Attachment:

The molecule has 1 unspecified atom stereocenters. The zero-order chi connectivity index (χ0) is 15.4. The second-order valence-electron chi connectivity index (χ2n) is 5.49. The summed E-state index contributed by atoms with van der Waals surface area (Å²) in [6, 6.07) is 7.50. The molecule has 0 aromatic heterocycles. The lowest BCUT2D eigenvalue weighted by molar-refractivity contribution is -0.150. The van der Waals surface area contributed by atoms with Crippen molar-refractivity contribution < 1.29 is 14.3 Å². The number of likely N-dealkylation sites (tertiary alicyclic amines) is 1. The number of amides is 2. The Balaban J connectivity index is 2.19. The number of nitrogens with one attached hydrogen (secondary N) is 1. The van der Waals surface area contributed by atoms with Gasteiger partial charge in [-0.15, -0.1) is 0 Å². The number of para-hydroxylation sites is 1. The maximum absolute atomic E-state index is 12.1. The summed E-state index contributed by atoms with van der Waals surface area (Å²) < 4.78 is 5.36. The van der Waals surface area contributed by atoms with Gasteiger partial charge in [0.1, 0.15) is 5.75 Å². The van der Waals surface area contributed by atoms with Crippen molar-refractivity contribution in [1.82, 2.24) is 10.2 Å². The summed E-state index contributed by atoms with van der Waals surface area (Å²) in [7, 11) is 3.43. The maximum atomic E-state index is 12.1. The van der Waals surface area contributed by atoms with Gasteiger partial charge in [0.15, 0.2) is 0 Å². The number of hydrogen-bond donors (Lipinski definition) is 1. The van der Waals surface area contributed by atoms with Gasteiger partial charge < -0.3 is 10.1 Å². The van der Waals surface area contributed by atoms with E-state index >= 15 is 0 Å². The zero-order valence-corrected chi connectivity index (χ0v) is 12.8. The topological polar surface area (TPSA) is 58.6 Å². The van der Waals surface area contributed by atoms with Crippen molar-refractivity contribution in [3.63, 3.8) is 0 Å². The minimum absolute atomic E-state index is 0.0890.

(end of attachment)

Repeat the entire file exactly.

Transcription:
The molecule has 1 unspecified atom stereocenters. The zero-order chi connectivity index (χ0) is 15.4. The second-order valence-electron chi connectivity index (χ2n) is 5.49. The summed E-state index contributed by atoms with van der Waals surface area (Å²) in [6, 6.07) is 7.50. The molecule has 0 aromatic heterocycles. The lowest BCUT2D eigenvalue weighted by molar-refractivity contribution is -0.150. The van der Waals surface area contributed by atoms with Crippen molar-refractivity contribution < 1.29 is 14.3 Å². The number of likely N-dealkylation sites (tertiary alicyclic amines) is 1. The number of amides is 2. The Balaban J connectivity index is 2.19. The number of nitrogens with one attached hydrogen (secondary N) is 1. The van der Waals surface area contributed by atoms with Gasteiger partial charge in [-0.15, -0.1) is 0 Å². The number of para-hydroxylation sites is 1. The maximum absolute atomic E-state index is 12.1. The summed E-state index contributed by atoms with van der Waals surface area (Å²) < 4.78 is 5.36. The van der Waals surface area contributed by atoms with Gasteiger partial charge in [0.1, 0.15) is 5.75 Å². The van der Waals surface area contributed by atoms with Crippen molar-refractivity contribution in [1.82, 2.24) is 10.2 Å². The summed E-state index contributed by atoms with van der Waals surface area (Å²) in [7, 11) is 3.43. The maximum atomic E-state index is 12.1. The van der Waals surface area contributed by atoms with Gasteiger partial charge in [0.15, 0.2) is 0 Å². The number of hydrogen-bond donors (Lipinski definition) is 1. The van der Waals surface area contributed by atoms with Gasteiger partial charge < -0.3 is 10.1 Å². The van der Waals surface area contributed by atoms with E-state index >= 15 is 0 Å². The zero-order valence-corrected chi connectivity index (χ0v) is 12.8. The topological polar surface area (TPSA) is 58.6 Å². The van der Waals surface area contributed by atoms with Crippen molar-refractivity contribution in [3.63, 3.8) is 0 Å². The minimum absolute atomic E-state index is 0.0890.